transfer data from the main BIM platforms to third party and open source program for further analysis and feedback. An effective method of ensuring there is adequate information in the model is to use library parts that have the required data attached; something that BIM is particularly good at. Library parts can often be sourced directly from the proprietary manufacturers, which have a clear commercial interest in providing an accurate and useful model of their product. The identification of the data required to assess a building against regulations is high on the UK government’s agenda, with Level 3 on the horizon. There are many easy wins that are perfectly suited to machine checking e.g. door widths, parking space widths and sill heights, leaving the remaining ‘harder to reach’ regulations to be developed in due course. Consider all the individual elements that have to be checked, managed and updated for each project. Now factor that into the £92.4bn UK construction industry to quickly get an idea of the benefits that the ability to audit automatically, rigorously and almost instantaneously presents. A recent report has shown that since 2011 some £9.6bn of projects delivered using BIM processes ( Uptake will increase with support and awareness, benefiting from backing by early adopters and support from key organisations such as RICS.

Additional benefits of BIM are emerging, such as laser scanned models. As demonstrated in Singapore, pre-approval of applications can occur using the same online system as the regulatory authority, resulting in a higher approval rate and a quicker response. In addition, this releases staff from laborious checking tasks and allows them to focus on other issues. Using the PeopleProject CAD-based tool, for example, the availability of information and ‘pre-approved’ library parts is key to user satisfaction in compliance checking. As well as the provision of a design supervisor, the software allows architects and contractors to easily manage new and regional variations in regulations. BIM also has massive implication for health and safety agendas. These include: bb hazard detection at the design stage bb detection of potential clashes e.g. between machinery, such as crane booms with temporary scaffolding barriers bb production of real models using 3D printing to allow further interrogation of schemes bb videos and GPS ‘safe’ routes for delivery drivers on hazardous sites bb communication of hazard information to trades through mobile apps. The legacy of BIM is of great interest. Once sufficient libraries of geo-located BIM models exist, these can be used to inform decisions not just at the construction stages but at policy level too. Imagine if we had had BIM models in the 1950s when asbestos construction was common; today, we would have had 3D records of the exact location and quantities of such materials. For many other sectors, BIM offers the potential to combine these new datasets with their own to provide useful, interesting and exciting solutions. b Dr Nicholas Humes is Managing Director at Inform Architecture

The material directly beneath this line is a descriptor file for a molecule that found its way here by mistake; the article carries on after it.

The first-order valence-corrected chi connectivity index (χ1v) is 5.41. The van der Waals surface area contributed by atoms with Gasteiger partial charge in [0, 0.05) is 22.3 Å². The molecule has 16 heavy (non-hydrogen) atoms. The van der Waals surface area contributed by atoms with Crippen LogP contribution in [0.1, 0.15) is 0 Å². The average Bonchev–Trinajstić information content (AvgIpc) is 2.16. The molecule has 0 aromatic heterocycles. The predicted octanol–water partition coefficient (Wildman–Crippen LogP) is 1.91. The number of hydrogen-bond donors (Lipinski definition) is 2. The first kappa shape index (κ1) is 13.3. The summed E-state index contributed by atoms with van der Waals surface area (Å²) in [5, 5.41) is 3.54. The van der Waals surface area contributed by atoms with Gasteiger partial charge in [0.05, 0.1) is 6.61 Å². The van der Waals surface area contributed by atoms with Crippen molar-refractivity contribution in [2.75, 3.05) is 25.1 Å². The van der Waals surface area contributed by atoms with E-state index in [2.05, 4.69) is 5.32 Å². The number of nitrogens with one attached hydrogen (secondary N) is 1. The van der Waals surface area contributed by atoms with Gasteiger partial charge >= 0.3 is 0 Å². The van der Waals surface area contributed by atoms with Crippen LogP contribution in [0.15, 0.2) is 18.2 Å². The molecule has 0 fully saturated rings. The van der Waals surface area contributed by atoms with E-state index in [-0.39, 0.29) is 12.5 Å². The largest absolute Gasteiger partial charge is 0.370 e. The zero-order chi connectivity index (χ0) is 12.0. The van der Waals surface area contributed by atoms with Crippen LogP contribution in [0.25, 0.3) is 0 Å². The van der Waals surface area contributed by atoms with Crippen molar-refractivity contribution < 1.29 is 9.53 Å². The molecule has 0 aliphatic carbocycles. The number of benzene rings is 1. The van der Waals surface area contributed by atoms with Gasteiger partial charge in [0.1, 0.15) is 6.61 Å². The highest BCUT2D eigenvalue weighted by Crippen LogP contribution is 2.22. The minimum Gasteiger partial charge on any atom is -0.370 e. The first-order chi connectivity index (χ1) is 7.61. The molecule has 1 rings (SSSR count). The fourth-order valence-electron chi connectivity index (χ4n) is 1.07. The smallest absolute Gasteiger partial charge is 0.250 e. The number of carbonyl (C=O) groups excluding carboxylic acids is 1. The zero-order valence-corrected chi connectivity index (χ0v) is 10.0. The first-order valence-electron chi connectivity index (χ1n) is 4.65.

Related competencies include Building information modelling management

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Terry O’Neill explains why guidance has been provided to clarify fire safety duties

Taking responsibility


ollowing the repeal of Local Acts within the Building Regulations in December 2012, the Fire Sector Federation became concerned that fire safety systems were being removed, abandoned or decommissioned without the responsible person being fully aware of their duties or the impact of these actions on life safety. Its Enforcement Workstream forum therefore decided to produce guidance to assist those in the role. Repeal of local enactments – guidance outlines factors that should be considered before altering the fire safety provisions contained in existing buildings. The document considers Building Regulations compliance, insurers’ interests, the approval process and the responsible person’s responsibilities under the Regulatory Reform (Fire Safety) Order 2005 (RRFSO) ( The Local Acts gave powers to local authorities to consider the provision of fire safety provisions over and above those required under the Building Regulations,. These were aimed at improving firefighter safety and firefighting operations as a result of lessons learned from incidents involving high-rise buildings, large volume buildings, warehouses and car parks. Additional measures recommended included increased fire resistance, compartmentation, fire suppression, firefighting stairways, smoke ventilation, fire warning systems and requirements on 1 8   J U N E /J U LY 2 0 1 5

plant such as high powered boilers and transformer rooms. A by-product of these additional fire safety measures was the enhancement of both property protection and business continuity, neither of which are a requirement under the Building Regulations.